Day 490 Growing stronger week by week

Notes from last night’s demonstration here in Nagoya…

According to the following news report, there were 450 assembled last night in Nagoya and thousands across the country. There was a light and intermittently windy rain on those who turned out. About 30 minutes before the event was over, the organizers encouraged people not to overdo it, and for mothers with young children to feel free to leave as the children were probably tired and bored. No one left.
Standing on the platform to come home, I was talking with two women, probably in their 60s. One of them handed me her protest sign and said, “Present.” She also said, “Let’s meet again, every week until the end,” meaning until all the power plants are shut down. And she spoke as though she meant it.
The movement is growing.
The mother of a friend at work is going on one of the midnight buses that have been chartered to go to the big demonstration on Monday in Tokyo. Apparently, people from all over the country are going to that one, so stay tuned to IWJ (on Ustream) and other Independent News Sources, many listed in the Links section at the right.
Photos from Nagoya last night:

 If you are free and able to join the event tomorrow in Nagoya, there are details below on when and where to meet.
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No Nukes! Nagoya – July 15, 2012


No Nukes! Nagoya

Sunday July 15th, 2pm – 3pm (please arrive by 1pm.)

Meeting place: Wakamiya Odori Park, Nagoya (Osu 3-chome, Naka-ku)

“TwitNoNukes758″ is hosting an anti-nuclear power rally in Nagoya on Sunday the July 15th. Anyone who is against nuclear power resumption is welcome to join and show support for the anti-nuclear cause.

On May 5th, all of Japan’s nuclear power plants stopped operating for the first time in 42 years.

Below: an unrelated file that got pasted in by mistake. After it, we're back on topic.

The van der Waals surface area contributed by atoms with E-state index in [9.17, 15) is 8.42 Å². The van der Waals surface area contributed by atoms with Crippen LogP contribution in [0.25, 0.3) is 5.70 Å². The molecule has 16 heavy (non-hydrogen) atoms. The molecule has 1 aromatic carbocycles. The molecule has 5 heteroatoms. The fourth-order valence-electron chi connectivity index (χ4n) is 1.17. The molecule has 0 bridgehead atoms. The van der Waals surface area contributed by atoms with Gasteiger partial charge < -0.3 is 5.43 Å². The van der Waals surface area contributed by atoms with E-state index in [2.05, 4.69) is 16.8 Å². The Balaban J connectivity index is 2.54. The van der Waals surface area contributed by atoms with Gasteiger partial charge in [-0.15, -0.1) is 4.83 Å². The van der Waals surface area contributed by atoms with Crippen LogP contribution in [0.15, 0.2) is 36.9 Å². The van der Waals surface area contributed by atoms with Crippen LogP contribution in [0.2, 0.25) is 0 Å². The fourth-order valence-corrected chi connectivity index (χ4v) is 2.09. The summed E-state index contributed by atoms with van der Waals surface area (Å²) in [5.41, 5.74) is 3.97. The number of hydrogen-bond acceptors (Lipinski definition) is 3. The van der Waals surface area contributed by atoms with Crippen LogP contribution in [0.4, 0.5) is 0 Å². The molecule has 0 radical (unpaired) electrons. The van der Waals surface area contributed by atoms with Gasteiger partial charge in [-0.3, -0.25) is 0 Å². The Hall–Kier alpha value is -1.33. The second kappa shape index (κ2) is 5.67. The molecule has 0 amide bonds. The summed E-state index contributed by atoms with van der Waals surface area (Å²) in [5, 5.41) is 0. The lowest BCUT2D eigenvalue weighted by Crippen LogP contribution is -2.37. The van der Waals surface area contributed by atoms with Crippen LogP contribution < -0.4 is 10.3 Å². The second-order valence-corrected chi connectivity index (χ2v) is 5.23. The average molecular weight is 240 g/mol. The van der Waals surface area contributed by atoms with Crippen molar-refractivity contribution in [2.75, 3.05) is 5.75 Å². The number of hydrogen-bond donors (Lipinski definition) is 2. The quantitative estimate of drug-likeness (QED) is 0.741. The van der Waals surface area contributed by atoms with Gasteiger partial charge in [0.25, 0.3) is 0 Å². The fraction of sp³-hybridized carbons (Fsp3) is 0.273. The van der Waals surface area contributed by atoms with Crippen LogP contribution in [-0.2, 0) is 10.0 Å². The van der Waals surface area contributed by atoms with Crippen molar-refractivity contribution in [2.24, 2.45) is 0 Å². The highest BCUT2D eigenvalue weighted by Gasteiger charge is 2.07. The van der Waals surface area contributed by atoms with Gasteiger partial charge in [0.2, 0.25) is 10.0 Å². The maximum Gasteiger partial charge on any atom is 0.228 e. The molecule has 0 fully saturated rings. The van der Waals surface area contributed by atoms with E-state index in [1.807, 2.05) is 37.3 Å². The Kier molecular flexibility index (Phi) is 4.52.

Our continued efforts of voicing strong opposition to the government since March 11′s nuclear disaster until today were well rewarded at that time, and we all believed and hoped that Japan would no longer use nuclear energy.

However the Ooi town assembly approved tthe resumption of their nuclear operations to support the jobs provided by them; the Ooi reactors were restarted on July 1st.

What‘s worse, the government has begun serious consideration of conducting rolling blackouts this summer, to sway public opinion into supporting the nuclear restart.

We all know that nothing has been solved since the Fukushima nuclear power disaster and radiation is still being emitted both to the sea and the air.

Now it’s time to really make a change to save our future. It is important that more people join in the rallies and show just how many people are against nuclear power – and willing to use their own people power to make change.

Let’s get together and express opposition to the government’s decision to restart the nuclear power plant.

This rally can be summed up with three phrases: “No Nukes!” “Stop the Ooi reactors!” and “Protect Children!”

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Do you need placards for the events tomorrow or Monday?

There is a delightful array of signs you can download and print out at:
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They’re planning to encircle the entire Diet building on 29 July:
For more information see:
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Police “Divide and Conquer” on Friday July 13th Protest in Tokyo against Ooi Restart